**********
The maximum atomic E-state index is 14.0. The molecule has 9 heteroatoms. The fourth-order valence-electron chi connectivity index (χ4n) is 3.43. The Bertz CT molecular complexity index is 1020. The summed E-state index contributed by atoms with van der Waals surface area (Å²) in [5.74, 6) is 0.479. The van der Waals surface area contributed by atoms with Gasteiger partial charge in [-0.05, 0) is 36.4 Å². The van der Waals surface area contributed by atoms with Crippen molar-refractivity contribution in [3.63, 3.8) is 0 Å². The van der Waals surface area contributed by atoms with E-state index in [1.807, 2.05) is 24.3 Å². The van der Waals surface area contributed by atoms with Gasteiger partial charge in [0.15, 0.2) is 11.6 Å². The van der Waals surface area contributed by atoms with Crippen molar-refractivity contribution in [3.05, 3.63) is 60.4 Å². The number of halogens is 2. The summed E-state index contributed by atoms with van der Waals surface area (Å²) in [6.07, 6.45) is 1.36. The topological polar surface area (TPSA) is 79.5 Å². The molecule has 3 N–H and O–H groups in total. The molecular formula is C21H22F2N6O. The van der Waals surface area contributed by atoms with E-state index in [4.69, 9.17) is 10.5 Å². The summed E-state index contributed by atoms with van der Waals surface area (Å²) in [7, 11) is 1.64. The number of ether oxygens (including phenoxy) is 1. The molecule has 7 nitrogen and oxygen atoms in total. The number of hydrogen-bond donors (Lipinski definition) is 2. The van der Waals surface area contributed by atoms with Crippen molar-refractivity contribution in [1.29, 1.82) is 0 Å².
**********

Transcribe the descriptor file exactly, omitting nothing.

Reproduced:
The maximum atomic E-state index is 14.0. The molecule has 9 heteroatoms. The fourth-order valence-electron chi connectivity index (χ4n) is 3.43. The Bertz CT molecular complexity index is 1020. The summed E-state index contributed by atoms with van der Waals surface area (Å²) in [5.74, 6) is 0.479. The van der Waals surface area contributed by atoms with Gasteiger partial charge in [-0.05, 0) is 36.4 Å². The van der Waals surface area contributed by atoms with Crippen molar-refractivity contribution in [3.63, 3.8) is 0 Å². The van der Waals surface area contributed by atoms with E-state index in [1.807, 2.05) is 24.3 Å². The van der Waals surface area contributed by atoms with Gasteiger partial charge in [0.15, 0.2) is 11.6 Å². The van der Waals surface area contributed by atoms with Crippen molar-refractivity contribution in [3.05, 3.63) is 60.4 Å². The number of halogens is 2. The summed E-state index contributed by atoms with van der Waals surface area (Å²) in [6.07, 6.45) is 1.36. The topological polar surface area (TPSA) is 79.5 Å². The molecule has 3 N–H and O–H groups in total. The molecular formula is C21H22F2N6O. The van der Waals surface area contributed by atoms with E-state index in [4.69, 9.17) is 10.5 Å². The summed E-state index contributed by atoms with van der Waals surface area (Å²) in [7, 11) is 1.64. The number of ether oxygens (including phenoxy) is 1. The molecule has 7 nitrogen and oxygen atoms in total. The number of hydrogen-bond donors (Lipinski definition) is 2. The van der Waals surface area contributed by atoms with Crippen molar-refractivity contribution in [1.29, 1.82) is 0 Å².